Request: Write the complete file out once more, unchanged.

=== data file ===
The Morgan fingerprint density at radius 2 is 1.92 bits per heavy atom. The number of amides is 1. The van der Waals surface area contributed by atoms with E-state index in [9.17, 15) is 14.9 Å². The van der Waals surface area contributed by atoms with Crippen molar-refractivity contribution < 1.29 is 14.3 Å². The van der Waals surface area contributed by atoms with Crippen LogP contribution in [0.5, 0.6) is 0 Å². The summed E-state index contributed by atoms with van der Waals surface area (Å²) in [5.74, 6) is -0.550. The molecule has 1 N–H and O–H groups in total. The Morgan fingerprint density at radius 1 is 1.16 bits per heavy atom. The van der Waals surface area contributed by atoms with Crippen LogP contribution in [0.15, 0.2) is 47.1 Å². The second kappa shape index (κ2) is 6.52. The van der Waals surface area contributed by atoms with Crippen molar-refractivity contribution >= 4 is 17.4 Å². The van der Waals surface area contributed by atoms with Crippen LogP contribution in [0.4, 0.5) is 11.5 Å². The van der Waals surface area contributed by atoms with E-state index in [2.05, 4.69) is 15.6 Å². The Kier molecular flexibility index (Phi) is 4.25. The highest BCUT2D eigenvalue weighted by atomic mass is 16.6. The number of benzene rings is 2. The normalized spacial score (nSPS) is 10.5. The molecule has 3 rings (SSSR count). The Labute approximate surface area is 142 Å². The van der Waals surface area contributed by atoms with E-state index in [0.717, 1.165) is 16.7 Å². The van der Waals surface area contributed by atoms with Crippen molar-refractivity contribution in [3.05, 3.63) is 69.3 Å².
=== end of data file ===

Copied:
The Morgan fingerprint density at radius 2 is 1.92 bits per heavy atom. The number of amides is 1. The van der Waals surface area contributed by atoms with E-state index in [9.17, 15) is 14.9 Å². The van der Waals surface area contributed by atoms with Crippen molar-refractivity contribution < 1.29 is 14.3 Å². The van der Waals surface area contributed by atoms with Crippen LogP contribution in [0.5, 0.6) is 0 Å². The summed E-state index contributed by atoms with van der Waals surface area (Å²) in [5.74, 6) is -0.550. The molecule has 1 N–H and O–H groups in total. The Morgan fingerprint density at radius 1 is 1.16 bits per heavy atom. The van der Waals surface area contributed by atoms with Crippen LogP contribution in [0.15, 0.2) is 47.1 Å². The second kappa shape index (κ2) is 6.52. The van der Waals surface area contributed by atoms with Crippen molar-refractivity contribution >= 4 is 17.4 Å². The van der Waals surface area contributed by atoms with Crippen LogP contribution in [0.4, 0.5) is 11.5 Å². The van der Waals surface area contributed by atoms with E-state index in [2.05, 4.69) is 15.6 Å². The Kier molecular flexibility index (Phi) is 4.25. The highest BCUT2D eigenvalue weighted by atomic mass is 16.6. The number of benzene rings is 2. The normalized spacial score (nSPS) is 10.5. The molecule has 3 rings (SSSR count). The Labute approximate surface area is 142 Å². The van der Waals surface area contributed by atoms with E-state index in [0.717, 1.165) is 16.7 Å². The van der Waals surface area contributed by atoms with Crippen molar-refractivity contribution in [3.05, 3.63) is 69.3 Å².